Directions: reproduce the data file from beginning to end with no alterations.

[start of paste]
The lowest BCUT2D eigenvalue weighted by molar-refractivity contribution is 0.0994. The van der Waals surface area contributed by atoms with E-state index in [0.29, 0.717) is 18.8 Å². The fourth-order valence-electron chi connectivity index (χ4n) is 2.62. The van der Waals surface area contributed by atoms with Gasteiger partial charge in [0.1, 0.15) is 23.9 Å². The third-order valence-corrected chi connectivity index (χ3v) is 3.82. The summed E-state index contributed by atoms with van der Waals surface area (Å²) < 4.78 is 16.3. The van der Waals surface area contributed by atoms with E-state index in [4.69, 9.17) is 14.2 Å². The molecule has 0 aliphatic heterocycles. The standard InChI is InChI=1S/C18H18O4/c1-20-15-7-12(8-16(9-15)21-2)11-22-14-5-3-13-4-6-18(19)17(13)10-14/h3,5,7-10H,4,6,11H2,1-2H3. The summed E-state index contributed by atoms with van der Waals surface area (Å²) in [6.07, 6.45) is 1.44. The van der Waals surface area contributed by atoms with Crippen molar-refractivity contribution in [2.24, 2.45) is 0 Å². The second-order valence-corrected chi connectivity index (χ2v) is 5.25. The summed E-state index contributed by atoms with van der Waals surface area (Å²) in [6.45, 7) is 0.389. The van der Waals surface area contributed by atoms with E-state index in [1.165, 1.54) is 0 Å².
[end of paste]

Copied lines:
The lowest BCUT2D eigenvalue weighted by molar-refractivity contribution is 0.0994. The van der Waals surface area contributed by atoms with E-state index in [0.29, 0.717) is 18.8 Å². The fourth-order valence-electron chi connectivity index (χ4n) is 2.62. The van der Waals surface area contributed by atoms with Gasteiger partial charge in [0.1, 0.15) is 23.9 Å². The third-order valence-corrected chi connectivity index (χ3v) is 3.82. The summed E-state index contributed by atoms with van der Waals surface area (Å²) < 4.78 is 16.3. The van der Waals surface area contributed by atoms with E-state index in [4.69, 9.17) is 14.2 Å². The molecule has 0 aliphatic heterocycles. The standard InChI is InChI=1S/C18H18O4/c1-20-15-7-12(8-16(9-15)21-2)11-22-14-5-3-13-4-6-18(19)17(13)10-14/h3,5,7-10H,4,6,11H2,1-2H3. The summed E-state index contributed by atoms with van der Waals surface area (Å²) in [6.07, 6.45) is 1.44. The van der Waals surface area contributed by atoms with Crippen molar-refractivity contribution in [2.24, 2.45) is 0 Å². The second-order valence-corrected chi connectivity index (χ2v) is 5.25. The summed E-state index contributed by atoms with van der Waals surface area (Å²) in [6.45, 7) is 0.389. The van der Waals surface area contributed by atoms with E-state index in [1.165, 1.54) is 0 Å².